Re: Ottawa can shape the future of work, Editorial Oct. 30
Ottawa can shape the future of work, Editorial Oct. 30
Your editorial's strong support of a strengthened social safety net as part of the solution to support precarious workers is welcomed, especially by the hundreds of thousands of Canadian parents who work one or more short-term or low-paid jobs and still cannot lift themselves above the poverty line.
Indeed, nearly 1 in 3 low income children had at least one parent who worked the equivalent of full time. For these families, the Canada Child Benefit is essential support which helps to reduce hunger and balance the monthly income and expenses.
It's a mistake, however, to expect families to use the Canada Child Benefit to pay for childcare services. To begin with, far too few parents can find suitable, convenient childcare services. Today's parents face high childcare fees while also paying down student loans and high housing costs.
The CCB, as helpful as it is, is not enough to pay for childcare. Low and modest income families need both the child benefit and the availability of high quality, affordable childcare that they can find in their communities as they pursue training and/or employment in an effort to become economically stable.
All other industrialized countries that have significantly reduced child poverty to below 5 per cent have also developed well-resourced systems of early childhood education and care services. Canada must act expeditiously to do the same.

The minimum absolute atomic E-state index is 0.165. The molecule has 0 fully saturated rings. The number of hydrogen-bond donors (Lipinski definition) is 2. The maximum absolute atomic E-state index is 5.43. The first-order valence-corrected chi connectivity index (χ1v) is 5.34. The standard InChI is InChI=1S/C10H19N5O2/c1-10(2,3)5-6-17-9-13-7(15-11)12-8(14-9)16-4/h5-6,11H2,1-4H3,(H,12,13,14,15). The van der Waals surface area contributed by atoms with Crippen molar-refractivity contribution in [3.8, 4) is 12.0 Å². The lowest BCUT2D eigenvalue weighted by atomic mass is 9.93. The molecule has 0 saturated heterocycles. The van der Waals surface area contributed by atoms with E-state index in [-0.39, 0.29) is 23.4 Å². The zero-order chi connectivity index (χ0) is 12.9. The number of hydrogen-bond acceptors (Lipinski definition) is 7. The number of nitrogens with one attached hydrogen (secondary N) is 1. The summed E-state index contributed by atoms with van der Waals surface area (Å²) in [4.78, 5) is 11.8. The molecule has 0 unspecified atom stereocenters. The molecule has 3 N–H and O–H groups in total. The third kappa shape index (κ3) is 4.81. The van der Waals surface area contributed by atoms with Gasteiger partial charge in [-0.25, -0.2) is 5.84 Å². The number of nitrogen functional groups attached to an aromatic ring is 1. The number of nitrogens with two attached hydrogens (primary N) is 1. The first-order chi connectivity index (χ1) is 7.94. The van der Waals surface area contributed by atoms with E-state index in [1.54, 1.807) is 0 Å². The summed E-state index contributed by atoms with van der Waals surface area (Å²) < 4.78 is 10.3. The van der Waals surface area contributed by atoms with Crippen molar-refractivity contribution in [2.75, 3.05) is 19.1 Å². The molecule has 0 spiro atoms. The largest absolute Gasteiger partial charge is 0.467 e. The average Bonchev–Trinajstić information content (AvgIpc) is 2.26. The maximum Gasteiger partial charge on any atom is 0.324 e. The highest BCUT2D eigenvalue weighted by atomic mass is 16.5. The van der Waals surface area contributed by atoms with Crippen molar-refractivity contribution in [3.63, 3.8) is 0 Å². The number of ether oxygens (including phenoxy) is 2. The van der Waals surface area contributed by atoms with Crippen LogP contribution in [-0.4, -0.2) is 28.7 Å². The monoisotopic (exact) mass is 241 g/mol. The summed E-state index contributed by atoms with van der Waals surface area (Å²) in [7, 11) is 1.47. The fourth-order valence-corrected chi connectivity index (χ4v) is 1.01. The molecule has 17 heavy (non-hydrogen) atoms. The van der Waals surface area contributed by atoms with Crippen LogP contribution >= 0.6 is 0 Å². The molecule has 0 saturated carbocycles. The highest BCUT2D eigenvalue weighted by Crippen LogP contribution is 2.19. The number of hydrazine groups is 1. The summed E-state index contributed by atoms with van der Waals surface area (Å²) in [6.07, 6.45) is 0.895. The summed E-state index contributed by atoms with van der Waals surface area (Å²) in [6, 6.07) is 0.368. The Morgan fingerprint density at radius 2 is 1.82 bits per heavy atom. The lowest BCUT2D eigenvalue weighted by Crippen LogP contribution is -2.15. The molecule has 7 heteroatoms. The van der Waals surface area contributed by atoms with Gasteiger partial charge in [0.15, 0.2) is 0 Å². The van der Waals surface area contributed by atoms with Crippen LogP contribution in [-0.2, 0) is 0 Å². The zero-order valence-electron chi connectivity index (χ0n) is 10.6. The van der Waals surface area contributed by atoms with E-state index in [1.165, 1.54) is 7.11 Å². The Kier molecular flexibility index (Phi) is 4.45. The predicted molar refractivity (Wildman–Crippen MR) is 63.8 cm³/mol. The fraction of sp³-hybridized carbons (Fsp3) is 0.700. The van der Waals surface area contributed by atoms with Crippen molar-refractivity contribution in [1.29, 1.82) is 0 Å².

Laurel Rothman, Campaign 2000: End Child Poverty Steering Committee, Toronto
The Star's editorial advice about strengthening Canada's social safety net as part of shaping the future of decent work is absolutely right. Your recommendation to "Do more for parents" points the federal government to the "universal, quality, affordable childcare system" young families desperately need.
A recent OECD report on disaffected youth calls out lack of affordable childcare as keeping young women out of the workforce and shows Canadian childcare fees as among the world's highest.
As this echoes homegrown evidence and experience, it's not a surprise that universal childcare was among the challenges to the Prime Minister at last week's Canadian Labour Congress Youth Forum. All signs are that lack of a serious Canada-wide childcare plan - long a women's equality issue, a poverty issue and an education issue - is also fast becoming a youth issue.
As many young Canadian parents are also those experiencing unaffordable post-secondary education and housing in addition to the "job churn" of precarious employment, it is no wonder.
Martha Friendly, Executive Director, Childcare Resource and Research Unit, Toronto
-reprinted from The Toronto Star